Sam Sharpe is one of Jamaica's national heroes. He was an educated slave who led a peaceful protest that ended in a rebellion. Just before his execution, Sam Sharpe declared "I would rather die on yonder gallows, than live for a minute more in slavery". The rebellion, and Sharpe's subsequent execution, accelerated the abolition of slavery in Jamaica. The Government of Jamaica gave Sam Sharpe the posthumous designation of "Rt. Excellent", and the Sam Sharpe Teacher's College near Montego Bay was named in his honor.
"Sam Sharpe in Prison" is taken from Sir Philip Sherlock's Shout for Freedom.
Sam Sharpe in Prison
I love the strong and testing things, the horse
that will not take a bridle, mule
that kick and fight against the bit,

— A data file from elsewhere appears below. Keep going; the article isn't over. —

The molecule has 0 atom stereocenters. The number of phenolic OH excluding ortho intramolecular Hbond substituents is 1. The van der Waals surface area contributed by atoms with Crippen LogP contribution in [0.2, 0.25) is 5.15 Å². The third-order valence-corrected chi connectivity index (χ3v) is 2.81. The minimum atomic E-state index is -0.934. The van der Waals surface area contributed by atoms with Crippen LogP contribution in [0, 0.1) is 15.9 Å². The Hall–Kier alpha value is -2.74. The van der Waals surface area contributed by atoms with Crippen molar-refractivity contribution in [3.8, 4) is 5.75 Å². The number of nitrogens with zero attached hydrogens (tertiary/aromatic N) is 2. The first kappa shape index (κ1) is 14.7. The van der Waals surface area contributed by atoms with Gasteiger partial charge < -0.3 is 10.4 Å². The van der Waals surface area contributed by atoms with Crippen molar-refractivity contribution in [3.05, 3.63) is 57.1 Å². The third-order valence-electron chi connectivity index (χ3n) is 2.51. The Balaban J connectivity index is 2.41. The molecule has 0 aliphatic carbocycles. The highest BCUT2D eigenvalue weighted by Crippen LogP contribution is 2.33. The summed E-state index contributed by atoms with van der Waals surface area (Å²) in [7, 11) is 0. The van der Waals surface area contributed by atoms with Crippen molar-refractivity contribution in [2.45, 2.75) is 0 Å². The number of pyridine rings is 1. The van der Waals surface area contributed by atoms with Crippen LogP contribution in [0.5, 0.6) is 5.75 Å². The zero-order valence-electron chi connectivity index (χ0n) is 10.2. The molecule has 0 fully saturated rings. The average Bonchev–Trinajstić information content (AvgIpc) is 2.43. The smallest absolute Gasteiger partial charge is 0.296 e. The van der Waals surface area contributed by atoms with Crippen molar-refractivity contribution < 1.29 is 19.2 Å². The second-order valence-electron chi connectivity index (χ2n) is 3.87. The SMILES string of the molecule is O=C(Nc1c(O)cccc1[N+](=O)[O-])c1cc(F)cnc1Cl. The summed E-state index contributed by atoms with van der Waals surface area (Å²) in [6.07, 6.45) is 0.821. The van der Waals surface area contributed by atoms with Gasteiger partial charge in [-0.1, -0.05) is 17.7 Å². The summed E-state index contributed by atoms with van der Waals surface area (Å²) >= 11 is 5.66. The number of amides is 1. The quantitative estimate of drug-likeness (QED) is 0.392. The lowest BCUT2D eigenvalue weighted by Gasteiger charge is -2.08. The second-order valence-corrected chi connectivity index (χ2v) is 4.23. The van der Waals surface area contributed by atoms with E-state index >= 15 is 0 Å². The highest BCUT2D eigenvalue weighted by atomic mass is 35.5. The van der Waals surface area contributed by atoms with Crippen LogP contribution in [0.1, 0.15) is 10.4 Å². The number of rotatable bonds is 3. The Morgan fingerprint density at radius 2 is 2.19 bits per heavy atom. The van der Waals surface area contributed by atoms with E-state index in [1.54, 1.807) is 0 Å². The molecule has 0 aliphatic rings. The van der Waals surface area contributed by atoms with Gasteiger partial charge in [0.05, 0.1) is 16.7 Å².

the bull that will not take a rope,
with these I love to test myself; the strength
that fight to do the most in that last stretch
of cane-piece work before the sundown time.
I love to row a boat against the sea,
to judge the waves and make the current help.
I love the strong and fighting things,
and I do miss the belly laugh at evening time,
and talk and singing with my brothers them
at night time on we mountain top.
And now the darkness fall upon them all
on Thomas Dove, and Gardner and on William James
from down at Ducketts; and on Johnson from Retrieve,
and Dehaney who did tell them straight
he know they have determined he must hang
so hang him then and he will take with him
whatever things he know,
and will not sign confession.
These all have gone. How I to stay?
These all be dead. How I to live?
Copyright Philip Sherlock 1987
From Our Yard. Jamaican Poetry Since Independence. No. 2 Jamaica 21 Anthology Series. Edited by Pamela Mordecai. Institute of Jamaica Publications Limited. 1987